Many of those pages documented leads that turned out to be dead ends.



c.vanreeuwyk@blackpress.ca

Like us on Facebook and follow us on Twitter

Get local stories you won't find anywhere else right to your inbox.
Sign up here

Just Posted

Julia Strobach. File Photo
Nearing seventh anniversary, Valley RCMP continue search for Julia Strobach

“We know that someone has information that will help us locate her.”

Comox author Loraine Hartley, with a few copies of her debut novel, “My Delightfully Dysfunctional Family.” Photo supplied
Comox author pens novel about life in a blended family

Generally speaking, authors write their books, then determine a title. But not… Continue reading

Police reported more than 2.2 million Criminal Code incidents (excluding traffic offences) in 2019 within Canada- 164,784 more than in 2018. THE CANADIAN PRESS/Graeme Roy
Crime Severity Index on the rise with the Valley, Canada: StatsCan

There were 1,450 actual incidents in the Comox Valley in 2019

Joyce Jay enjoys a moment with Georgia, her son Ed’s dog, at her Comox home. Joyce is 103 years old. Scott Stanfield photo
Comox centenarian recalls wartime Britain, moving to Canada

Joyce Jay isn’t one to shy away from adventure. She wanted to… Continue reading

The distance education program through Navigate (NIDES) has been seen some large gains in enrolment. Image, screenshot
Comox Valley school enrolment up despite fewer kids in class

Growth being driven heavily by increase in distance education numbers

Physical distancing signs are a common sight in B.C. stores and businesses. THE CANADIAN PRESS
272 more COVID-19 cases for B.C., outbreak at oil sands project

Three new health care outbreaks, three declared over

Is it time to start thinking about greener ways to package cannabis?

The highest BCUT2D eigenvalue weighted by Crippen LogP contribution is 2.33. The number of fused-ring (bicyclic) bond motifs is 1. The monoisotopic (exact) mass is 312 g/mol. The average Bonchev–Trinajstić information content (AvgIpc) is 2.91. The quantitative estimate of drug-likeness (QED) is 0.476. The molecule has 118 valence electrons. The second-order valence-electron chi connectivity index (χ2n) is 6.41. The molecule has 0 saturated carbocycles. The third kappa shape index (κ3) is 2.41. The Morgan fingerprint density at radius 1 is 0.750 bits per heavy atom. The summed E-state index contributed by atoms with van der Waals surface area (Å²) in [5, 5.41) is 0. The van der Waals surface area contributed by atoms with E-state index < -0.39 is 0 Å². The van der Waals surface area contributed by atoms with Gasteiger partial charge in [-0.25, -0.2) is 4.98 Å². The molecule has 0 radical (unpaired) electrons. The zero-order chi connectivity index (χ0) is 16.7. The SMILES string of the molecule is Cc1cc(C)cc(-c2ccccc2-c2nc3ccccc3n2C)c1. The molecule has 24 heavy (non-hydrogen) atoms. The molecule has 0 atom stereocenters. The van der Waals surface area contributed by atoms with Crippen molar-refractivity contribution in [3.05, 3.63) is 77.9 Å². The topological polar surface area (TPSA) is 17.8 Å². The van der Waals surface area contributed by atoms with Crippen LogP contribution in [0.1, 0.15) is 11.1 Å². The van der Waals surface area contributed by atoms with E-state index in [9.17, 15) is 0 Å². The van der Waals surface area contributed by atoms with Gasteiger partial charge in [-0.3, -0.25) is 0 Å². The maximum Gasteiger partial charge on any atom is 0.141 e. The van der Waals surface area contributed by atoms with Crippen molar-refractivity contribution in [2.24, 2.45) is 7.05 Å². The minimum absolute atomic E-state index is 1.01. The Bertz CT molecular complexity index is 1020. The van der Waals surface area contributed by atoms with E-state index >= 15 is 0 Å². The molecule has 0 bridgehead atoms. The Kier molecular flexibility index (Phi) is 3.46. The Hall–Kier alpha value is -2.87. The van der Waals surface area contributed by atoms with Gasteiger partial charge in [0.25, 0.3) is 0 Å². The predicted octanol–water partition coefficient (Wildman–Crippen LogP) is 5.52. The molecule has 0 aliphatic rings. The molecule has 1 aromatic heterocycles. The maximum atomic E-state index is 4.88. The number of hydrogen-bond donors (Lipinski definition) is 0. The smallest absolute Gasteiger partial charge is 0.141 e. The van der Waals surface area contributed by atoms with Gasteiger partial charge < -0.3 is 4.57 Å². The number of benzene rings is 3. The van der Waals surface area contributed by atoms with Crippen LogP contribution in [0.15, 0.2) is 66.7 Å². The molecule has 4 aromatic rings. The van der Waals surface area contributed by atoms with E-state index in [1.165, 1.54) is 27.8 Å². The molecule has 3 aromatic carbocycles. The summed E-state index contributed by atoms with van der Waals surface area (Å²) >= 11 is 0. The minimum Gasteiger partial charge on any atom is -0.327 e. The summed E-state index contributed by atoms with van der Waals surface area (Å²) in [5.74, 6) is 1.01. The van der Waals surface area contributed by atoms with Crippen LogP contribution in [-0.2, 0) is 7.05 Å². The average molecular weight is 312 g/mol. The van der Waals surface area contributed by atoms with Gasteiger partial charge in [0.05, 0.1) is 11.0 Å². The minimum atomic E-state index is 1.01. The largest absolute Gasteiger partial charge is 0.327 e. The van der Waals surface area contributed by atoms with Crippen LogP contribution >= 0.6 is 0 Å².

Packaging suppliers are still figuring eco-friendly and affordable packaging options that fit the mandates of Cannabis Regulations

Join Black Press Media and Do Some Good

Pay it Forward program supports local businesses in their community giving

This house at 414 Royal Ave. became notorious for its residents’ and visitors’ penchant for attracting police. It was also the site of a gruesome torture in August 2018. It was demolished in 2019. KTW
6-year sentence for Kamloops man who helped carve ‘rat’ into flesh of fellow gang member

Ricky Dennis was one of three men involved in the August 2018 attack

Cpl. Nathan Berze, media officer for the Mission RCMP, giving an update on the investigation at 11:30 a.m., Oct. 30. Patrick Penner photo.
VIDEO: Prisoner convicted of first-degree murder still at large from Mission Institution

When 10 p.m. count was conducted, staff discovered Roderick Muchikekwanape had disappeared

Among the pumpkin carvings created this year by Rick Chong of Abbotsford is this tribute to fallen officer Cont. Allan Young.
Abbotsford pumpkin carver’s creations include fallen police officer

Rick Chong carves and displays 30 pumpkins every year

An online fundraising campaign in support of the six-year-old boy, Edgar Colby, who was hit by a car on Range Road Oct. 25 has raised more than $62,000 in a day. (Submitted)
$62K raised in 1 day for boy in coma at BC Children’s after being hit by vehicle in Yukon

The boy’s aunt says the family is “very grateful” for the support they’ve received from the community

It’s volleyball season at schools in the Comox Valley, in a cohorted environment. Tournament play or matches between schools are not happening during COVID. File photo
Comox Valley Schools re-opens sports at practice level

Comox Valley Schools has re-opened sports at a practice level, but as… Continue reading

Police service dog Herc helped RCMP locate and arrest suspects in the Ladysmith area on Oct. 23, 2020, related to a stolen vehicle. (Submitted)
RCMP nab prolific property offender in Ladysmith with assist from police dog Herc

Police attempted to stop the vehicle but it fled from the area towards Chemainus.

Most Read